FIG. 1B shows an alternative embodiment inverter 420. This topology enables bi-directional power flow and can support not only the non-linear loads, but also linear loads with leading or lagging power factor. In the alternative embodiment 420, the neutral line 424 is attached between secondary coils 38 and 40, and rectification is accomplished by a bi-directional switch, which comprises the diode bridge and transistor. In addition, the switches 50 of the FIG. 1A embodiment are replaced by commutating inductors 422. Otherwise, the FIG. 1A and FIG. 1B circuits are similar. While the more inclusive circuits of FIGS. 2 and 3 are not shown with the FIG. 1B embodiment, they certainly can be provided with the FIG. 1A circuitry rather than the FIG. 1B embodiment.
FIG. 2 shows a topology 70 wherein there are essentially three of the inverters 20 incorporated to supply three phases of power to the output.
FIG. 3 shows an inverter 100 according to an alternate embodiment wherein one H-bridge 102 provides AC power to transformers 104, 106 and 108. The voltage modulation on transformers secondary windings is accomplished by controlling DC current in the control windings 110 of the transformers 104, 106, and 108 to achieve sinusoidal output on the inverter outputs.
FIG. 4 shows a control feature 200. An RMS calculator 202 receives the voltage from a voltage sensor 62 (FIGS. 1A, 1B). That sensed voltage is sent to a summer 206 where it is compared to a desired RMS voltage supplied by box 204. The box 204 is part of controller 28. A sawtooth wave generator 208 communicates through a cosine function 212 to a multiplier 214 along with an output of PI block 210. The output of multiplier 214 is output capacitor current reference. The error between the current reference Ic_REF and the capacitor current Ic_FDBK is processed by a gain block 218 and a limiter 220. The limiter output is sent to PWM modulator 222, which controls the gate drive 26. Maintaining sinusoidal current through the output capacitor 66 insures sinusoidal voltage across the capacitor and subsequently across the output load.
FIG. 5 shows an alternative control feature 229, which operates similarly to the control feature 200, with the addition of a current limit block 230. Control feature 229 is provided with feedback from the current sensor 32 (FIGS. 1A, 1B), which is sent to a summer 232 with a limit. The output of summer 232 goes to a summer 233. If the sensed current is below the limit, then control proceeds as with the FIG. 4 embodiment. On the other hand, if the sensed current is above the limit, then the control operates to maintain the current at the limit.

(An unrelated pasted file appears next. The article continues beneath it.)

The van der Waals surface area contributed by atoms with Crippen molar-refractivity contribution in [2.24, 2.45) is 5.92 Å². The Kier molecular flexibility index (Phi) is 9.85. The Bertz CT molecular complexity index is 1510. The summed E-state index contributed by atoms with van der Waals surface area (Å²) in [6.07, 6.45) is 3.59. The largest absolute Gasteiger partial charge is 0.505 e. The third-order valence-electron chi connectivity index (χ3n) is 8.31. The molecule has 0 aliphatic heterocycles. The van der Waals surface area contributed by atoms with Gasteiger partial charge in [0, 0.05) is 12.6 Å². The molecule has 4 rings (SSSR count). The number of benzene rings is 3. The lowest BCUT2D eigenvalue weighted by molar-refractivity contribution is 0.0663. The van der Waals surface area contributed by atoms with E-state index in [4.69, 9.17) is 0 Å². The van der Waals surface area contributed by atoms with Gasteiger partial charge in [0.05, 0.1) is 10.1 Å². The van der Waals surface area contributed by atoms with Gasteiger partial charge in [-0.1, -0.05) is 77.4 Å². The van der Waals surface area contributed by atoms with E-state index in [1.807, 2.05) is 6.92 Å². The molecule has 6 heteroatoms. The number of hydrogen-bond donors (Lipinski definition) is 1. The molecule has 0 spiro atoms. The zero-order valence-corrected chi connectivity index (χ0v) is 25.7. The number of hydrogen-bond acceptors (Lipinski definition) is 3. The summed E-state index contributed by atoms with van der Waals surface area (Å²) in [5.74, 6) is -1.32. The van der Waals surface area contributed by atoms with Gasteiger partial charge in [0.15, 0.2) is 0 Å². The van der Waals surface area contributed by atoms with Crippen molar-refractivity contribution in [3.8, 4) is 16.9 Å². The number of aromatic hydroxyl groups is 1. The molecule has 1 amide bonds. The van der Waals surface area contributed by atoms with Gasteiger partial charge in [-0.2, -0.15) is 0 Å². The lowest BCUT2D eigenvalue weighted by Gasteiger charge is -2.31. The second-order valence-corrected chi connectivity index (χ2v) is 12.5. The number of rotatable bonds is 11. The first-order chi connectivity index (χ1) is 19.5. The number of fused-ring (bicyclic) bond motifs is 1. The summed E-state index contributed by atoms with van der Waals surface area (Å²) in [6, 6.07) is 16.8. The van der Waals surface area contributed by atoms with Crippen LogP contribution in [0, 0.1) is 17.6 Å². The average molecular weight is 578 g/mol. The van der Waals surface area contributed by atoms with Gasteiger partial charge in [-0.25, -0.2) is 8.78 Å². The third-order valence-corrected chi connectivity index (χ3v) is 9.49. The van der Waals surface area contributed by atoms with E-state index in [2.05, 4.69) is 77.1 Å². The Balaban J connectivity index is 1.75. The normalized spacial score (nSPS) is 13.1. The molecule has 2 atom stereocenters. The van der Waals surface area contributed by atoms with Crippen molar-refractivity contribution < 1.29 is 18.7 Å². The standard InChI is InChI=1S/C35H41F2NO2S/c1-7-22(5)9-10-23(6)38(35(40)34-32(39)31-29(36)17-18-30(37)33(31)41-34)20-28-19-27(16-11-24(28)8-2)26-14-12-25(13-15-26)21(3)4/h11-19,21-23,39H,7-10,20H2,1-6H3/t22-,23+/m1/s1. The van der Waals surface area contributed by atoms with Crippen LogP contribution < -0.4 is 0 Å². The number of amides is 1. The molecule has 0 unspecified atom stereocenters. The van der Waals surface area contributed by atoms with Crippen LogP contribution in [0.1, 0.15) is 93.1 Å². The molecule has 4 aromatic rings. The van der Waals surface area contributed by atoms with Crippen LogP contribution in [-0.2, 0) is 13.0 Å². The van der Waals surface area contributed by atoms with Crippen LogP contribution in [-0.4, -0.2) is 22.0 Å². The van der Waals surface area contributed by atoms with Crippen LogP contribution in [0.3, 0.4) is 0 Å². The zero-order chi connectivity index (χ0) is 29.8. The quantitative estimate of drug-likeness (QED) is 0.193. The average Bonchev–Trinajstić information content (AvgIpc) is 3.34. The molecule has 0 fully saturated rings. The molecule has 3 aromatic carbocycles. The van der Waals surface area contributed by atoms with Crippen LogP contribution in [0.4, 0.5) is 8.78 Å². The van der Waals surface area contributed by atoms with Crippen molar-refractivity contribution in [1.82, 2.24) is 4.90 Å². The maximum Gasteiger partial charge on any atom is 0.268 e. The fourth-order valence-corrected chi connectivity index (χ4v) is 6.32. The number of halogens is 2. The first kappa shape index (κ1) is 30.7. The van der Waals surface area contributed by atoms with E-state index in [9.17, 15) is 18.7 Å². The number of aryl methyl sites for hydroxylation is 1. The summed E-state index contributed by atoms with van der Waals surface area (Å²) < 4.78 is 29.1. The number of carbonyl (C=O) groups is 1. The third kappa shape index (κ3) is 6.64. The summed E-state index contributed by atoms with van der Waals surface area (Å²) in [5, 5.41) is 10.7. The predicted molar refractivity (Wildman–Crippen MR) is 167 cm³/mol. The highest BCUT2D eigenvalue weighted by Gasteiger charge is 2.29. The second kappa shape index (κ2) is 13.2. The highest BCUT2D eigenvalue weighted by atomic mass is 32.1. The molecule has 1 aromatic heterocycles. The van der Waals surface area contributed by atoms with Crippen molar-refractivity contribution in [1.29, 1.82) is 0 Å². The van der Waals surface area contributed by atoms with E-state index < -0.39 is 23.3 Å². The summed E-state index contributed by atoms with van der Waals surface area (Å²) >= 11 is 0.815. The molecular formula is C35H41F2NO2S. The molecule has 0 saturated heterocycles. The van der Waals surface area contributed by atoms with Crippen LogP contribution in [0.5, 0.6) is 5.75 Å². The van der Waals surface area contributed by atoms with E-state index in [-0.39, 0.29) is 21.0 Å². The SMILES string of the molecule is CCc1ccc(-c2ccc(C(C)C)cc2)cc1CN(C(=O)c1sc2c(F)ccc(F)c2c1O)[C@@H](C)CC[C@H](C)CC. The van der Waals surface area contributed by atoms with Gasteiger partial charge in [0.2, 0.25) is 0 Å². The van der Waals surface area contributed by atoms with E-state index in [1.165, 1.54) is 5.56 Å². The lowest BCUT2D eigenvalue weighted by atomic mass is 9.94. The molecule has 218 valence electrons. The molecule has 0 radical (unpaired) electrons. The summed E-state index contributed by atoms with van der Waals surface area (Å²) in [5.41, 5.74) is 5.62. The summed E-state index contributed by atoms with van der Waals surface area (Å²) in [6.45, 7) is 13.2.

FIG. 6A shows another control feature 250 according to an embodiment wherein a sawtooth waveform at fundamental frequency 252 passes through a sine function to a multiplier 254 to supply a voltage reference. The multiplier 254 receives signal from the "slow" voltage loop that comprises RMS calculator 202, an RMS voltage reference Vrms_REF, error summer 258, and a PI block. The Vc_REF signal at the multiplier 254 output is therefore adjusted in response to the "slow" voltage loop. Similarly, the multiplier 256 receives signal from the PI block via gain 1/Xc, where Xc the represents the impedance of the output capacitor 66 at the fundamental frequency. The "fast" voltage loop is comprised of capacitor voltage and capacitor current sections. The capacitor voltage section includes a summer 255, voltage reference Vc_REF, voltage feedback Vc-FDBK, and a gain Kv. The capacitor current section includes a summer 260, a capacitor current reference Ic_REF, capacitor current feedback Ic-FDBK, and a gain Ki. The outputs of capacitor voltage and current sections are connected to a summer 262 and sent via limiter 26 to the PWM modulator 266 which goes to control the gate drive 26.